It is obvious that Jaramillo could not have known the incriminatory aspects of specific documents until the Commission hearing, when their incriminatory nature could be considered in the context of the specific questions asked. He raised his claim of privilege with respect to three specific requests by the Commission: those documents relating to two trips, one to Las Vegas and one to Mexico, and those involving the lease or purchase of a specific liquor license.

It is further obvious that under the above circumstances, Jaramillo would have been premature in raising a blanket claim of privilege at the subpoena enforcement hearing as to either entire categories of the subpoenaed documents or as to all documents relating to one of the listed business entities.

The American Civil Liberties Union's amicus curiae brief in support of Jaramillo's position asserts that, in some circumstances, the invocation of the privilege is premature prior to appearing before an investigative body. It claims: that the evaluation of a *624 claim of privilege before the witness appears under oath and refuses to answer a specific question is inefficient and awkward because the district court is not familiar with the subject matter and the scope of the Commission's inquiry; that the court cannot intelligently assess the validity of the witness' claim of privilege because it cannot compare a specific question or demand with a specific, allegedly incriminatory answer or document; and that if the district court decided the self-incrimination issue, then it could, in a case where it found the claim to be well founded, frustrate the Commission's discretionary power to grant immunity under Section 29-9-9, N.M.S.A. 1978.

This issue has not been previously considered by the New Mexico courts. However, federal and state courts have held that claims of privilege are premature before incriminatory information is specifically requested, either in the form of questions or documents, by the investigating agency. United States v. Malnik, 489 F.2d 682 (5th Cir.1974); United States v. Bell, 448 F.2d 40 (9th Cir.1971); Fielder v. Berkeley Properties Company, 23 Cal. App. 3d 30, 99 Cal. Rptr. 791 (Ct.App. 1972); Gilmartin v. Lipson, 34 Misc.2d 998, 229 N.Y.S.2d 611 (1962). We agree with this general principle of law and hold that it is applicable here.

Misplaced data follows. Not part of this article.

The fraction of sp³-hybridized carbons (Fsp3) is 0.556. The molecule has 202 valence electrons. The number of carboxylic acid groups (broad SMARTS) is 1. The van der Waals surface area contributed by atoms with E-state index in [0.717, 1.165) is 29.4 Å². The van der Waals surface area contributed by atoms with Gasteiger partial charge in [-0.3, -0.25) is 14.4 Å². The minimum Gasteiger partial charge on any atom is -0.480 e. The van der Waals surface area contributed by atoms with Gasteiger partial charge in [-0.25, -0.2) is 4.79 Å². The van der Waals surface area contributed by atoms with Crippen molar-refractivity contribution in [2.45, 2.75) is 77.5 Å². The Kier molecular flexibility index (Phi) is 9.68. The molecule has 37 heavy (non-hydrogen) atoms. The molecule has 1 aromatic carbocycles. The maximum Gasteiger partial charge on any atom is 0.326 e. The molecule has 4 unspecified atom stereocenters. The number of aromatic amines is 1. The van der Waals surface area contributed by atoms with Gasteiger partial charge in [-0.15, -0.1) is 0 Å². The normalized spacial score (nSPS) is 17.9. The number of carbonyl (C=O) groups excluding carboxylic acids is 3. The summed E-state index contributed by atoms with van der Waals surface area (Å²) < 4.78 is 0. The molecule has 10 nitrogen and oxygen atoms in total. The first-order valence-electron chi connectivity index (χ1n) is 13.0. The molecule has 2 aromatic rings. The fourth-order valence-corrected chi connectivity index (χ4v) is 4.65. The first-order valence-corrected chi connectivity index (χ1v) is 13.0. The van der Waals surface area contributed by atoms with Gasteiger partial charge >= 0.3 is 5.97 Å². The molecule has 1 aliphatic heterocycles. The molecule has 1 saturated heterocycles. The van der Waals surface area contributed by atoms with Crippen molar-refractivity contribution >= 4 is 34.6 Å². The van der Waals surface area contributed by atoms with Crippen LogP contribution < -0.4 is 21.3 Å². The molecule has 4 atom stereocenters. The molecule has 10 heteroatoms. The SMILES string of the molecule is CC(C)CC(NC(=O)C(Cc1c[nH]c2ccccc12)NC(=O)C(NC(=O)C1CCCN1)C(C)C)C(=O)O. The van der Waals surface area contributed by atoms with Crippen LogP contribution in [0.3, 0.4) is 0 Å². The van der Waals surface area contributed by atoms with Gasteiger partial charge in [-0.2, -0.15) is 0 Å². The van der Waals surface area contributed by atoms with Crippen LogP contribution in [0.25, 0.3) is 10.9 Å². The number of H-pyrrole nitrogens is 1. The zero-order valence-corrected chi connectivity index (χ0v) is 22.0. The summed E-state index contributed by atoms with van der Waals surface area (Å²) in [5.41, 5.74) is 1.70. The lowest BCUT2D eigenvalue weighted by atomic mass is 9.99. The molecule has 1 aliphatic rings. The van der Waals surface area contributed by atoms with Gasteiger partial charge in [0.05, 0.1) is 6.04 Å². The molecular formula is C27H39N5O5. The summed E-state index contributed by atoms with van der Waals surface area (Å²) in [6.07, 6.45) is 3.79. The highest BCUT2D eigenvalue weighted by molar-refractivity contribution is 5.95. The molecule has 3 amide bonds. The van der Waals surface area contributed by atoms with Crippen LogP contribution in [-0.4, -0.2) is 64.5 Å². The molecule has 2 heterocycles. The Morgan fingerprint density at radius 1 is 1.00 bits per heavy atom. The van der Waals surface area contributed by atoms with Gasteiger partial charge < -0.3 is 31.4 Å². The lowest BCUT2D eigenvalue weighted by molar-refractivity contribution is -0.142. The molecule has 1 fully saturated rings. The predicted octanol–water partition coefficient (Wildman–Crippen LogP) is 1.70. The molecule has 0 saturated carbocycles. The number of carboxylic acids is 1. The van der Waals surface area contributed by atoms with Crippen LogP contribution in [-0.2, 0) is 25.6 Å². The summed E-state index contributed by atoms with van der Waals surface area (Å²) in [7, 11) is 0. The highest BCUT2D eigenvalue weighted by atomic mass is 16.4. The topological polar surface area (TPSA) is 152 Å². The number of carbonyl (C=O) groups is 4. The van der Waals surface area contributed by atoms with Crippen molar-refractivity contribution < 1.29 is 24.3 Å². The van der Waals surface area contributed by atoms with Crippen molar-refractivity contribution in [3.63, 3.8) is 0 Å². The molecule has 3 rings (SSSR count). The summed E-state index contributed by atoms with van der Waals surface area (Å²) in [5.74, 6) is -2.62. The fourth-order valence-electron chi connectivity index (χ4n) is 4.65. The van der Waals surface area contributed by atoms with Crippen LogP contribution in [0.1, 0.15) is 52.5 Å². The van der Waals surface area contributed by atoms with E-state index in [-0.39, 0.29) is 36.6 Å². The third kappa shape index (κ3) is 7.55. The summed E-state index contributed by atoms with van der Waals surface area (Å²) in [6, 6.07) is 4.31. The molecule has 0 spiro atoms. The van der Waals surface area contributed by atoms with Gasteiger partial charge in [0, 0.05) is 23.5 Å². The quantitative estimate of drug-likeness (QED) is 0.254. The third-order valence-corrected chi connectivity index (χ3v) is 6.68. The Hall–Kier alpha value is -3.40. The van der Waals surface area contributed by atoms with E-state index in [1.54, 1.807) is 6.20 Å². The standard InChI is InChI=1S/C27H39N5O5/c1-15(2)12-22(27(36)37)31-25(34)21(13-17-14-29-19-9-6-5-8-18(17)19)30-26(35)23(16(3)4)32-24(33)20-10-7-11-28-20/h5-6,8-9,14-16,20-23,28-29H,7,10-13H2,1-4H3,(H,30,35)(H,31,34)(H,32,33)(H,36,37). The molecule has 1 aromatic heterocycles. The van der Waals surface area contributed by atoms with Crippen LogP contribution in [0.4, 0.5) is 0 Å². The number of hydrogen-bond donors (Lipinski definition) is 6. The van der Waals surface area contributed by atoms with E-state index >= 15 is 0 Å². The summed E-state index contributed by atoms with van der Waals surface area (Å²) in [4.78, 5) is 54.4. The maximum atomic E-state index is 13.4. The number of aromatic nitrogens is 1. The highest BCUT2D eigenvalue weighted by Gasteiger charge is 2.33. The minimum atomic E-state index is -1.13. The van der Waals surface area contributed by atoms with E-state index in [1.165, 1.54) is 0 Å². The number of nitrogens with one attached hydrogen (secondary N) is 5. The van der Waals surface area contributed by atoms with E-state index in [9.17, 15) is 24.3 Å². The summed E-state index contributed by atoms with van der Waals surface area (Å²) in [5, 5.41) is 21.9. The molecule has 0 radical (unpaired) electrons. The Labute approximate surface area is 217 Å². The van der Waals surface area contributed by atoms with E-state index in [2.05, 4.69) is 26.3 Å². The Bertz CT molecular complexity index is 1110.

New Mexico courts have repeatedly held that constitutional rights can be waived, either by a failure to raise them or by a failure to raise them in a timely fashion. Baird v. State, 90 N.M. 667, 568 P.2d 193 (1977); Neller v. State, 79 N.M. 528, 445 P.2d 949 (1968); State v. Montoya, 81 N.M. 233, 465 P.2d 290 (Ct.App. 1970); State v. Gonzales, 80 N.M. 168, 452 P.2d 696 (Ct. App. 1969). "Waiver of constitutional rights, however, is not lightly to be inferred." (Citations omitted.) Smith v. United States, 337 U.S. 137, 150, 69 S. Ct. 1000, 1007, 93 L. Ed. 1264 (1949).

To sustain the decision of the trial court we must infer a waiver of Jaramillo's right against self-incrimination from the bare fact that he failed to affirmatively assert it at the hearing at which the trial judge ordered him to produce the documents requested. However, such an inference flies in the face of the statement at the time by Jaramillo's attorney that on Jaramillo's appearance before the Commission he "does not submit himself to questioning that he is not able to protect himself from by the exercise of certain privileges in responding." Thus, contrary to there being evidence from which to infer waiver, there was a specific statement to the court and the Commission that Jaramillo would protect himself at the Commission hearing by asserting his privileges. We hold that waiver was "lightly" inferred by the trial court under these facts. Smith, supra.

The decision below is reversed and the contempt charge is dismissed.

IT IS SO ORDERED.

FEDERICI and FELTER, JJ., concur.